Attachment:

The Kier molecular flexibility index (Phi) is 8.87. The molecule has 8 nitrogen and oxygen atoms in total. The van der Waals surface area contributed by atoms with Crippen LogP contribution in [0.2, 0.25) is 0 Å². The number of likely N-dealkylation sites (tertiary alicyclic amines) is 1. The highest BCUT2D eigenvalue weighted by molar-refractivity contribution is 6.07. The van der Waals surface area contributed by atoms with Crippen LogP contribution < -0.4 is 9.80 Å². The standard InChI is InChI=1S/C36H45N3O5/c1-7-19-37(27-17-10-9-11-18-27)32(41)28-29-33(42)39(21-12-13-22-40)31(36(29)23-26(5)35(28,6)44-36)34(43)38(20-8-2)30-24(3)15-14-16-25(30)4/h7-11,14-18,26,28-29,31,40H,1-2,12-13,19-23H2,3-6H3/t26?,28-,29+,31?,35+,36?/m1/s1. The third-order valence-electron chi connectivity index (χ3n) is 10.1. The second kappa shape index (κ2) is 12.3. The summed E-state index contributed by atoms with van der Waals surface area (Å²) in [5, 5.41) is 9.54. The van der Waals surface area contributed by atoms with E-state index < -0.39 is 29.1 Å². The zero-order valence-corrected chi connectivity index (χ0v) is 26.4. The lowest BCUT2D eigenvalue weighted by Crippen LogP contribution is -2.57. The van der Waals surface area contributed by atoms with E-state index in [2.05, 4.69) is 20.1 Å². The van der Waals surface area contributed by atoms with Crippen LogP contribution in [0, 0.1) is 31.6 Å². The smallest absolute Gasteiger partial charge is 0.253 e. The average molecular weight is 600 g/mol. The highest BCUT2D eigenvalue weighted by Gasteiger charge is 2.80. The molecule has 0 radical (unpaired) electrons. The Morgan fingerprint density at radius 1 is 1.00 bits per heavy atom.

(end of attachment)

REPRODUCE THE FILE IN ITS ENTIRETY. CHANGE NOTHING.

The Kier molecular flexibility index (Phi) is 8.87. The molecule has 8 nitrogen and oxygen atoms in total. The van der Waals surface area contributed by atoms with Crippen LogP contribution in [0.2, 0.25) is 0 Å². The number of likely N-dealkylation sites (tertiary alicyclic amines) is 1. The highest BCUT2D eigenvalue weighted by molar-refractivity contribution is 6.07. The van der Waals surface area contributed by atoms with Crippen LogP contribution < -0.4 is 9.80 Å². The standard InChI is InChI=1S/C36H45N3O5/c1-7-19-37(27-17-10-9-11-18-27)32(41)28-29-33(42)39(21-12-13-22-40)31(36(29)23-26(5)35(28,6)44-36)34(43)38(20-8-2)30-24(3)15-14-16-25(30)4/h7-11,14-18,26,28-29,31,40H,1-2,12-13,19-23H2,3-6H3/t26?,28-,29+,31?,35+,36?/m1/s1. The third-order valence-electron chi connectivity index (χ3n) is 10.1. The second kappa shape index (κ2) is 12.3. The summed E-state index contributed by atoms with van der Waals surface area (Å²) in [5, 5.41) is 9.54. The van der Waals surface area contributed by atoms with E-state index < -0.39 is 29.1 Å². The zero-order valence-corrected chi connectivity index (χ0v) is 26.4. The lowest BCUT2D eigenvalue weighted by Crippen LogP contribution is -2.57. The van der Waals surface area contributed by atoms with E-state index in [2.05, 4.69) is 20.1 Å². The van der Waals surface area contributed by atoms with Crippen LogP contribution in [0, 0.1) is 31.6 Å². The smallest absolute Gasteiger partial charge is 0.253 e. The average molecular weight is 600 g/mol. The highest BCUT2D eigenvalue weighted by Gasteiger charge is 2.80. The molecule has 0 radical (unpaired) electrons. The Morgan fingerprint density at radius 1 is 1.00 bits per heavy atom.